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Mexico’s Pena Nieto Seeks Capital Gains, High Earners Taxes

Mexico’s Pena Nieto Seeks Capital Gains, High Earners Taxes
Mexican President, Enrique Peña Nieto speaks about fiscal reform at the Presidential Residence in Mexico city, Mexico on Sunday, Sept. 8, 2013. Photographer: Susana Gonzalez/ Bloomberg

Sept. 9 (Bloomberg) -- Mexican President Enrique Pena Nieto proposed taxes on capital gains, sugary drinks and the nation’s highest earners in a bid to wean the government of Latin America’s second-largest economy off its dependence on oil revenue.

The bill sent to congress yesterday along with the president’s 2014 budget proposal would place a new 10 percent tax on individuals’ profits from stock sales and dividends, raise the maximum personal income tax rate to 32 percent from 30 percent and avoid taxing food and medicine. The measures would help offset a proposed lower tax burden for state-owned oil producer Petroleos Mexicanos, or Pemex, and help pay for universal social security and unemployment insurance.

Pena Nieto also asked Congress to approve a budget for next year with a deficit of 1.5 percent of gross domestic product that would climb to about 3.5 percent, the highest level in more than a decade, when a proposed $27 billion in Pemex investment is included. Ratings companies will probably be disappointed by the decision not to tax food and medicine, while some government bond investors may be hurt as additional debt issuance boosts supply of the securities, said Alonso Cervera, the chief Mexico economist at Credit Suisse Group AG.

Economic Conditions

“The government is reacting to the current economic conditions in Mexico, and this is why probably they refused to go with a VAT on foods and medicines,” Cervera said in a telephone interview. In the bond market, “the middle part, the long end of the curve will have to digest the news that there will be a lot of net issuance in Mexico next year,” he said.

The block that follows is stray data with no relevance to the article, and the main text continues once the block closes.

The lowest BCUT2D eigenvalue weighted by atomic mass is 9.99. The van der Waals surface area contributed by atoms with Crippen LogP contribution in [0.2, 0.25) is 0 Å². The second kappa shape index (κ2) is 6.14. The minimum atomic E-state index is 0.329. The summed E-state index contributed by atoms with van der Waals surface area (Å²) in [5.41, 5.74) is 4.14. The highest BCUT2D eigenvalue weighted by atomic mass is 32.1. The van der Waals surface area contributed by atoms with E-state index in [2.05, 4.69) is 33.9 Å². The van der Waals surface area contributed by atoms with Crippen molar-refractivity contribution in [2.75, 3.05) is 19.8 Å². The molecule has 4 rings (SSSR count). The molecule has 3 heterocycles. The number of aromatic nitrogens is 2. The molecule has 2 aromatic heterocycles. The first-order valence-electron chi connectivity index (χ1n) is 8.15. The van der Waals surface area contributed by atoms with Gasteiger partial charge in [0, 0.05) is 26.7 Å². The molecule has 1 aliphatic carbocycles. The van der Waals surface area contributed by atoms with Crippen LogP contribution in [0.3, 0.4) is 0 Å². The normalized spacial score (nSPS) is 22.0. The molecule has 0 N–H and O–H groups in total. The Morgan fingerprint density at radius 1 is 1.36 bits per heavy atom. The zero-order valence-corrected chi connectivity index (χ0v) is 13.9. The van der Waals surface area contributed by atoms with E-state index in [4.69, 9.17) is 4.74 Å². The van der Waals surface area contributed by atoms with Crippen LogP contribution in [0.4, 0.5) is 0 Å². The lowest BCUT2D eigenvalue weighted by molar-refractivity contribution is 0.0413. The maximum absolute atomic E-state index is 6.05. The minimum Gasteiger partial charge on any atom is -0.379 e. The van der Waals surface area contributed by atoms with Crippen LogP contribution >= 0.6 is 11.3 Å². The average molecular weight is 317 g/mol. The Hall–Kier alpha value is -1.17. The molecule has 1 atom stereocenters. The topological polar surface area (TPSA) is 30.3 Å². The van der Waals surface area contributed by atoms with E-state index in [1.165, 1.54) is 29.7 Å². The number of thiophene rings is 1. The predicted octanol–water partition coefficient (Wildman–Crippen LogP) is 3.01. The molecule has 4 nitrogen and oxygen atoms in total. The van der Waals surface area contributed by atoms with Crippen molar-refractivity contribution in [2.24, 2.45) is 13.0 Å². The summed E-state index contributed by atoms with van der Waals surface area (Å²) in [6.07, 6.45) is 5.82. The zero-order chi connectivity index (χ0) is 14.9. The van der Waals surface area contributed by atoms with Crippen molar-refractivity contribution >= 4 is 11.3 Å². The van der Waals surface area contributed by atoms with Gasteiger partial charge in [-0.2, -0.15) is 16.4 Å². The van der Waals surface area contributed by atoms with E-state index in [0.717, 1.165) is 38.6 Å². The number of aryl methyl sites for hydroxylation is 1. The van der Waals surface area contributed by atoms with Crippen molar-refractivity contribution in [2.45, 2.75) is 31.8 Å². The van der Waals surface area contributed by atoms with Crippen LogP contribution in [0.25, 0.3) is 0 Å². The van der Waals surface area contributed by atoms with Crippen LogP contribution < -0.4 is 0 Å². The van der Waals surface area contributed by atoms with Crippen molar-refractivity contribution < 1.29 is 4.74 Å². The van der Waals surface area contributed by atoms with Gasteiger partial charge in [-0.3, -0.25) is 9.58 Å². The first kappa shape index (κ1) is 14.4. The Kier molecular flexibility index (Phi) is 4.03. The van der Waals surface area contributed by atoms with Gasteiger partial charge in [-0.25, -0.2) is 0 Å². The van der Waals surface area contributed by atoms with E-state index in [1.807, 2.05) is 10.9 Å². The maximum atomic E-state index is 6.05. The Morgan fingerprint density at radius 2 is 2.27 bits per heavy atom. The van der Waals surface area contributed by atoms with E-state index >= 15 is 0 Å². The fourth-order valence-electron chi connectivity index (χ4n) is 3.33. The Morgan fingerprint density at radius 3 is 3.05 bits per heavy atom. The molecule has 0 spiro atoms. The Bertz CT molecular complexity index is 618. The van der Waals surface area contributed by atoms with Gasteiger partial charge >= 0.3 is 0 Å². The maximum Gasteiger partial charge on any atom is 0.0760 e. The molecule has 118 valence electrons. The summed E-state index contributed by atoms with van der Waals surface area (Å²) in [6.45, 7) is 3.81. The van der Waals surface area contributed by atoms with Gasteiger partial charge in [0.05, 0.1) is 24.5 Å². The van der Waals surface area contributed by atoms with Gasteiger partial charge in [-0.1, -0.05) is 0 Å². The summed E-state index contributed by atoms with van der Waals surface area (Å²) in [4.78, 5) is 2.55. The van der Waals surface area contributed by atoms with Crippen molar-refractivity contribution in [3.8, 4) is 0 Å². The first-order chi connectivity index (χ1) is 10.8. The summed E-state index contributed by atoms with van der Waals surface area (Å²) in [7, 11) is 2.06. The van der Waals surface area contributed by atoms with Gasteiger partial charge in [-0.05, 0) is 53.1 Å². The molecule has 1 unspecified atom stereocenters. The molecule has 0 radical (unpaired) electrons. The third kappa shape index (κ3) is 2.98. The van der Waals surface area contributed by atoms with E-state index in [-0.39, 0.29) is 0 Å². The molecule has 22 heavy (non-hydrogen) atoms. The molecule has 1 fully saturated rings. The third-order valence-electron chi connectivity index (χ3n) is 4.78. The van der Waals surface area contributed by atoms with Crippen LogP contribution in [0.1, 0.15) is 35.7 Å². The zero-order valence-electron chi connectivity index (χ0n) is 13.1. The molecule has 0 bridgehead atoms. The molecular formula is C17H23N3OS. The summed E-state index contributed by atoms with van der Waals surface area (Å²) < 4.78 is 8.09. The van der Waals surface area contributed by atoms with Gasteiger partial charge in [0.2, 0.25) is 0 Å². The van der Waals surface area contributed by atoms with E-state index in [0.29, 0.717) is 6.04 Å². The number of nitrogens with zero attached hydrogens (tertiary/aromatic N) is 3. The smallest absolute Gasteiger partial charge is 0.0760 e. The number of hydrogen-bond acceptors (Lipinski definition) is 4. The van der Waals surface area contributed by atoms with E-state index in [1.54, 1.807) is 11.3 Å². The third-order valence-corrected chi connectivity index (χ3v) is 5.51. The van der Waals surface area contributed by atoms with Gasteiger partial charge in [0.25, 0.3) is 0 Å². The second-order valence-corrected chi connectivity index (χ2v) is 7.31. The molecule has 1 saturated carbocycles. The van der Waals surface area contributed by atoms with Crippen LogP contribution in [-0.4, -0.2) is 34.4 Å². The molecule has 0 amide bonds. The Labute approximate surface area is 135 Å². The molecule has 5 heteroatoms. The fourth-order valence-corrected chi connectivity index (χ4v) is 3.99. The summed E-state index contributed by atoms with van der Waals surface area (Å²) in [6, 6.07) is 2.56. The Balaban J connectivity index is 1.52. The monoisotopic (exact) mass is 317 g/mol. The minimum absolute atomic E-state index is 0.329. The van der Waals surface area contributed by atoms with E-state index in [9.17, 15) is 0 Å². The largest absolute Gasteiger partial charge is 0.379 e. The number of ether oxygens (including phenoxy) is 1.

The tax bill would increase government revenue as a percentage of GDP by 1.4 percentage points next year and by 2.9 percentage points by 2018, according to the bill. The budget calls for a maximum 550 billion pesos ($41.7 billion) in net internal debt and $10 billion in external issuances.

The peso rose 0.1 percent to 13.1522 per U.S. dollar at 11:32 a.m. in Mexico City. Yields on fixed-rate government peso bonds due in December 2024 fell six basis points, or 0.06 percentage point, to 6.31 percent.

Pena Nieto has pledged to boost tax collection as part of a series of economic overhauls to speed up growth that’s 40 percent slower than the regional average over the past five years. Income from Pemex crude sales funds about a third of the federal budget, and tax revenue in Mexico is the lowest as a percentage of GDP among 34 members of the Organization for Economic Cooperation and Development.

Higher Spending

Pena Nieto also wants to revise this year’s balanced budget to a 0.4 percent deficit to allow higher government spending after lower-than-expected economic growth.

“With this tax reform, we will all do more for the country, and Mexico will do more for all Mexicans,” Pena Nieto said yesterday in a speech at the presidential residence of Los Pinos. “Mexico will grow more, be more fair and open greater opportunities for each person to write their own success story.”

The higher 32 percent income tax rate will apply to people making more than 500,000 pesos a year, according to the proposal. Mexico currently doesn’t tax profits from stock sales.